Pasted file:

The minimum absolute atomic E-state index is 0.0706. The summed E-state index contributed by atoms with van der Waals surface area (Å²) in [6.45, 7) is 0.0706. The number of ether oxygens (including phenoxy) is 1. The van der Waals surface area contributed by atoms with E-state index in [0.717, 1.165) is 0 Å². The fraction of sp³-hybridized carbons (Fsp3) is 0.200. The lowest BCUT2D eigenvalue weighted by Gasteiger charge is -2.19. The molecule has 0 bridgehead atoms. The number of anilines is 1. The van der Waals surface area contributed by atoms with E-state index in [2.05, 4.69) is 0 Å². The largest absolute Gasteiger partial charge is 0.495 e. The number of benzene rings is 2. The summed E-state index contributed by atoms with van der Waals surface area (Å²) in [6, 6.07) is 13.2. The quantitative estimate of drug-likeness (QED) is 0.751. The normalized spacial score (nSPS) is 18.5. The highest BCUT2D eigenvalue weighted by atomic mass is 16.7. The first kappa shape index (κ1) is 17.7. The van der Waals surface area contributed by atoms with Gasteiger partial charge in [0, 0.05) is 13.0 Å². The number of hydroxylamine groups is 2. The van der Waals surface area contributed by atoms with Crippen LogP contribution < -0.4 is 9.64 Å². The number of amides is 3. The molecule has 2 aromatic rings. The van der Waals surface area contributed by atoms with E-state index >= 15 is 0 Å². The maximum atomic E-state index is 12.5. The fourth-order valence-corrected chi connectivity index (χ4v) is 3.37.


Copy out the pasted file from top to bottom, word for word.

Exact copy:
The minimum absolute atomic E-state index is 0.0706. The summed E-state index contributed by atoms with van der Waals surface area (Å²) in [6.45, 7) is 0.0706. The number of ether oxygens (including phenoxy) is 1. The van der Waals surface area contributed by atoms with E-state index in [0.717, 1.165) is 0 Å². The fraction of sp³-hybridized carbons (Fsp3) is 0.200. The lowest BCUT2D eigenvalue weighted by Gasteiger charge is -2.19. The molecule has 0 bridgehead atoms. The number of anilines is 1. The van der Waals surface area contributed by atoms with E-state index in [2.05, 4.69) is 0 Å². The largest absolute Gasteiger partial charge is 0.495 e. The number of benzene rings is 2. The summed E-state index contributed by atoms with van der Waals surface area (Å²) in [6, 6.07) is 13.2. The quantitative estimate of drug-likeness (QED) is 0.751. The normalized spacial score (nSPS) is 18.5. The highest BCUT2D eigenvalue weighted by atomic mass is 16.7. The first kappa shape index (κ1) is 17.7. The van der Waals surface area contributed by atoms with Gasteiger partial charge in [0, 0.05) is 13.0 Å². The number of hydroxylamine groups is 2. The van der Waals surface area contributed by atoms with Crippen LogP contribution < -0.4 is 9.64 Å². The number of amides is 3. The molecule has 2 aromatic rings. The van der Waals surface area contributed by atoms with E-state index >= 15 is 0 Å². The maximum atomic E-state index is 12.5. The fourth-order valence-corrected chi connectivity index (χ4v) is 3.37.